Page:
By: Wonuola Lawal

It’s a Friday evening in Lagos and I’ve just finished selling my oranges. There are a few left but sales wise; it’s been a good day. I was able to sell most of them in the traffic during closing time when the roads were packed with cars moving slowly while horning loudly as every driver in Ikeja wanted to get to their destination on time. I’m currently on my way to my sanctuary, an incomplete building on a side street off the main road. The building has been left that way because the owner can no longer afford cement. It’s quite disheartening to begin construction on a new house only to leave it halfway because you can no longer afford to build it. Sometimes I think I should pray that the owner gets enough money to continue construction, and other times I think not because if they resume construction, then there’ll be construction workers moving about the place and I will no longer have a sanctuary. I call the place my sanctuary because you can see the sun setting from the roof. It’s extremely beautiful and you can’t help but forget all your worries as you stare at the scene. Every Friday evening at five, I buy a bottle of Fanta and ice from one of the shops in the area and I put them in a small cooler I found at the side of the road one day.


On the way to my sanctuary, I pass my brother Tayo’s garage. He’s a mechanic and if he wasn’t five years older than me, people would have thought we were identical twins. We’re both dark in complexion with the same tribal mark under our right eye. Looking at me you’d make no mistake that Tayo is my brother especially as I’m as almost as tall as him. Out of all the sixteen year old girls that hawk along the expressway in Ikeja, I am the tallest and I’m often referred to as a tree. My height and the fact that Tayo taught me how to defend myself from the perverts young girls like me often encounter as we hawk, I’m able to intimidate others and defend myself when the situation calls for it. As I walk past Tayo’s garage, I see him working on the engine of a car. I whistle to get his attention and he turns and smiles.

‘How far?’ He shouts, as I’m quite a distance away. ‘Are you off to your sanctuary?’

‘Yes,’ I shout back. ‘I’ll see you later.’

He nods and waves before he returns to what he’s doing


I enter the compound of my sanctuary and walk to the side of the building that was supposed to be the gateman’s house. I use my hand to remove the sand off the top of my cooler and pull the cooler out of the hole I put it into. As I open it, I admire the chilled Fanta bottle inside as I bring it out; a young girl screaming interrupts my thoughts. It sounds as if she’s in the compound with me, so I turn to look at whom the noise is coming from and I see three boys my age carrying this young girl, with a wild look in their eyes that can only mean one thing. There’s a wave of anger in my chest. These sixteen-year-old boys want to overpower what looks like a ten-year-old girl and snatch her innocence due to their repulsive desires. I cannot believe they want to destroy my sanctuary this way.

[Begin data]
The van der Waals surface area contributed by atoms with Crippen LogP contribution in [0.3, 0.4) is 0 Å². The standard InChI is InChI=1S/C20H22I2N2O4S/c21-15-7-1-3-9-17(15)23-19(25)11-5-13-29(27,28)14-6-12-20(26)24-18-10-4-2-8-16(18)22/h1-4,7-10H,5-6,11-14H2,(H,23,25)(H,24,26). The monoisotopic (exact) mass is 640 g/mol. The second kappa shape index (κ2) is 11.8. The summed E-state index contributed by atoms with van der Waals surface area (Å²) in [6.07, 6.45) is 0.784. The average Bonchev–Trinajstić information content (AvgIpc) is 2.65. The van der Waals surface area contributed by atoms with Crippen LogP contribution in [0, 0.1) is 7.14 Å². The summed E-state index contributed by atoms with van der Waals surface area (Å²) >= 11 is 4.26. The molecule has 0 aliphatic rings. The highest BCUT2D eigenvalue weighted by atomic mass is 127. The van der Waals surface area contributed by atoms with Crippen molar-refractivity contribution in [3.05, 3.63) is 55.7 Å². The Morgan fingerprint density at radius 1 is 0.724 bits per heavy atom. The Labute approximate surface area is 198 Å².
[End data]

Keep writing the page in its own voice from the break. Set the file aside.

I run towards the boys with my tray of oranges and Fanta. They’re too preoccupied with unzipping their trousers to notice, so I throw three oranges at them and each one lands on their heads. As I now have their attention, I quickly approach them with the Fanta bottle in my hand.


‘I swear if you touch that girl I will break this bottle on one of your heads’ I shout.

I secretly hope it doesn’t come to that. I’ve been looking forward to drinking this Fanta.


‘Who you be?’ the tallest boy shouts. ‘Wetin be your business? My friend commot for here before I finish you.’


‘Finish who?’ I shout as I walk right up to his face. ‘Finish me now. You can see I’m here,’ I taunt him.


The boy is about to retaliate when his friend taps him quickly.


‘John abeg no touch her o. This girl na Tayo’s sister. You no see the tribal mark for her eye? Abeg make we leave this place.’


The friend doesn’t wait for John’s response before running towards the gate. The other boy waits for John to decide what he should do.


‘You’re lucky. I for finish you for here.’

‘No oh. You lucky say your friend know who I be. I for finish you here before my brother come add his own. Oya! Sebapuo!

I tell him to get out of here.


He stares me down before leaving with the other boy and I thank God I didn’t have to break the bottle on anybody’s head.


I help the young girl get up from the ground. She’s sobbing heavily out of fear. People can be so cruel with the way they don’t even blink before destroying a person’s life. I comfort the girl and assure her that the boys will be reported to their mothers and that I will also make sure my brother deals with them severely. This wasn’t over; we had to make sure they would never attempt such a thing again.


I wipe her tears and take her to the roof of the house. The sun is setting now and we can see its colours dancing in the sky behind the row of cars stuck in traffic. The scene is that of a watercolour painting. The red of the sky flows into the orange and the orange twirls into the yellow while purple remains in the background. The air in our lungs are expelled with a quickness that accompanies our awe of the beauty we’re currently witnessing. It’s beauty causes our eyes to widen as if in a bid to memorise the scene before us by taking note of every colour and every intersection in which one colour dances with another to create a new colour.

I open the fanta bottle with my teeth and offer some to the young girl but she refuses. I offer her an orange instead and she smiles as she looks at what saved her life. She nods and I begin to cut it for her. We sit in silence as we take in the scene before us and the only sounds that can be heard are the gulping sound of me drinking my fanta, the slurping sound of the young girl eating her orange and the horns of cars in the distance. It’s just another Friday evening in Lagos.